As in kilawin, in Tagalog. But it is kilayin in Pampango. It has nothing to do with kilay (eyebrow), but has a lot to do with uric acid. It’s like adobo, but not quite. It is definitely a kind of stew, but again it’s not.
Kilayin is a regular dish in my Inang’s kitchen for as long as I can remember. Inang was how I called my grandmother on my mother’s side–mga purong Kapampangan–as opposed to the usual Lola, which was how I called my grandmother in my father’s side, who hails from Masbate. A contrast of tastes, huh? Ginisa (sauteed) for Kapampangans versus ginataan (cooked in coconut milk) for Masbatenos!
I had the luxury to have a taste of kilayin again, served from Thursday but till Sunday this past Holy Week. You see, kilayin tastes better when it’s older. Sunday was best to eat it not only because it was three-days old, but because it was Easter already.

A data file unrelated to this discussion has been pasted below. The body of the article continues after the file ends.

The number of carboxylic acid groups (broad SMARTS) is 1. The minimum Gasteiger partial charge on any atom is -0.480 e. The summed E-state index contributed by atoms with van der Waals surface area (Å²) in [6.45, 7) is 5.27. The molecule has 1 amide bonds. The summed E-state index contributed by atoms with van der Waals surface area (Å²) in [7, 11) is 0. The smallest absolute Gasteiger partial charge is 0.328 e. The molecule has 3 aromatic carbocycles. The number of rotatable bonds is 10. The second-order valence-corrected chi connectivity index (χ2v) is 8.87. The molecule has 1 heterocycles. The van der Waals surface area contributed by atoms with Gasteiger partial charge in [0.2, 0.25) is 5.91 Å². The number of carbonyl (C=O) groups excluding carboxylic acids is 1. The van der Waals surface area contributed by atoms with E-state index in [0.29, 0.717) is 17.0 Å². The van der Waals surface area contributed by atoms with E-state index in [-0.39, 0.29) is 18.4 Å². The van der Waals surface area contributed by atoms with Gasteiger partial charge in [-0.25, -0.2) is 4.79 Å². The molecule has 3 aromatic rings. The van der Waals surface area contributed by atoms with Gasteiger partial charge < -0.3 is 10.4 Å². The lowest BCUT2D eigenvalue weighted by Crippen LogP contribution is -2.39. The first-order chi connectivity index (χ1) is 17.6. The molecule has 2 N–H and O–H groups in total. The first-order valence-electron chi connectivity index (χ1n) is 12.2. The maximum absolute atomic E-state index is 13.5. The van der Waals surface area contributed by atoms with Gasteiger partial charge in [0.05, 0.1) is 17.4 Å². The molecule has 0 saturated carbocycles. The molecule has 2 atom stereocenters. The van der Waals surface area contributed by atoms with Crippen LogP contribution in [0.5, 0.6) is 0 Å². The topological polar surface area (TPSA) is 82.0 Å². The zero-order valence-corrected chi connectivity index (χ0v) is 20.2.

Kilayin is made up of pig’s organs:heart, liver, lung, and pork, cooked in vinegar, water, garlic, pepper, and chili. The stew is set aside when tender and drained from the remaining sauce. And then garlic, onion, and chopped lung are sauteed until brown. Then the drained stew is added to the pan until everything is golden brown. The remaining sauce is poured and then simmered until thick.
Now you see why it has a lot to do with uric acid. And why it’s not exactly adobo since there is no soy sauce. And not stew, since there’s sauteeing at the last step. Kilay has nothing to do with kilayin, obviously.
Dominant tastes are that of the vinegar and the liver. With steaming boiled rice, kilayin is a knockout. The mild spicy sauce is usually sprinkled on the rice to the point of soaking it, and then together with the meats, kilayin is gobbled by the mouthfuls by hand. Superbly addictive.
I haven’t dared cook this but I will someday especially that my eldest daughter has acquired a taste for it. A visit to Tarlac is not a visit for her without her favorite kilayin.
Check out any kapampangan kitchen. It will have kilayin stewing.